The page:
Story-telling exemplar: Victorian chimney-sweep

I told this story to a Year 5/6 class who were about to begin the Victorians.

The story
This is a favourite of mine, about a sergeant-major who could neither read nor write (he had told no-one this) and had ten children, the youngest a beloved tiny Benjamin.

In 1854 he was called away to fight in the Crimea. His family watched him leading the band, playing a big bass drum, down to the docks and on board ship. Then they set to to fend for themselves. Although his wife applied to the barracks for his wages, they said that without his signature nothing could be done.

Soon the family was facing hard times; all the children had to work and little Benjamin was taken on by a chimney sweep. He suffered lots but grew skilful so that there came a day when he was put up the Buckingham Palace kitchen chimney, which had killed fourteen boys. It was touch and go but he finally came out at the top and heard the faint sound of a drum - the army come back from the war.

The sweep shouted at him, but he shouted louder for his returning dad, who dropped his drum, beat the sweep, rescued Benjamin and the other boys, washed them in the fountain at the front of the Palace and took them all home.

His wife could have killed him, but when he emptied out a sack of coins - all his accumulated wages - she knew they could live, if not well, then happily.

The story took nearly half an hour to tell, but then the real work began.

I asked the children if they had questions to ask anyone in the story. I would be that person and answer for them.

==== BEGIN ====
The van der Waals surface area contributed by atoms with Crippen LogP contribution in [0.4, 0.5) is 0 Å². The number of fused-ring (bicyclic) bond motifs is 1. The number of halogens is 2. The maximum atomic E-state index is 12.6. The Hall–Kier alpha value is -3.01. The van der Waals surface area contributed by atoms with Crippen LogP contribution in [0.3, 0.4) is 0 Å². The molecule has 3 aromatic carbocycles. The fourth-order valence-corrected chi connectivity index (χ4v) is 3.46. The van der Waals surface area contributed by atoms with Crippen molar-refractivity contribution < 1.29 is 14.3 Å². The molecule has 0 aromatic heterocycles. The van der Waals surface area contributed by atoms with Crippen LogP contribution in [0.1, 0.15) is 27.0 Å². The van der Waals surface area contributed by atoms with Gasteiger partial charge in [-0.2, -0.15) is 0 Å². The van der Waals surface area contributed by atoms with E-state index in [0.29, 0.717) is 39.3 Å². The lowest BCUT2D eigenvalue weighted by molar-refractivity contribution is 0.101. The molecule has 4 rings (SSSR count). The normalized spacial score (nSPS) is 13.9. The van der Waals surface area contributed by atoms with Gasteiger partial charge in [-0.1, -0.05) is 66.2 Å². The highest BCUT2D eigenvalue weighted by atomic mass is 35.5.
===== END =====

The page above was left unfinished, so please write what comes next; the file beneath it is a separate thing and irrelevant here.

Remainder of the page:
At first the questions were vague: 'How did it feel up the chimney?' However, soon they were in hot pursuit of the sweep: 'How could you have been so cruel?' I responded hotly: 'Without me people die of smoke or fire and without my pay the children and their families would starve.'

The children argued back vigorously. I responded that I had been viciously assaulted in the course of my perfectly legal business and had my boys stolen away. The children wanted to see whether I could recruit any more, but nearly all those I measured were far too big. So I finally took my case to court, demanding compensation. Two judges turned me down, to my great wrath.

In this exercise the children had a chance to take active individual parts. This they enjoyed and they learned a lot about speaking and listening. Above all, they were beginning to learn about points of view, sides to an argument, and problems of fairness and balance.

by John Fines, edited by Jacqui Dean

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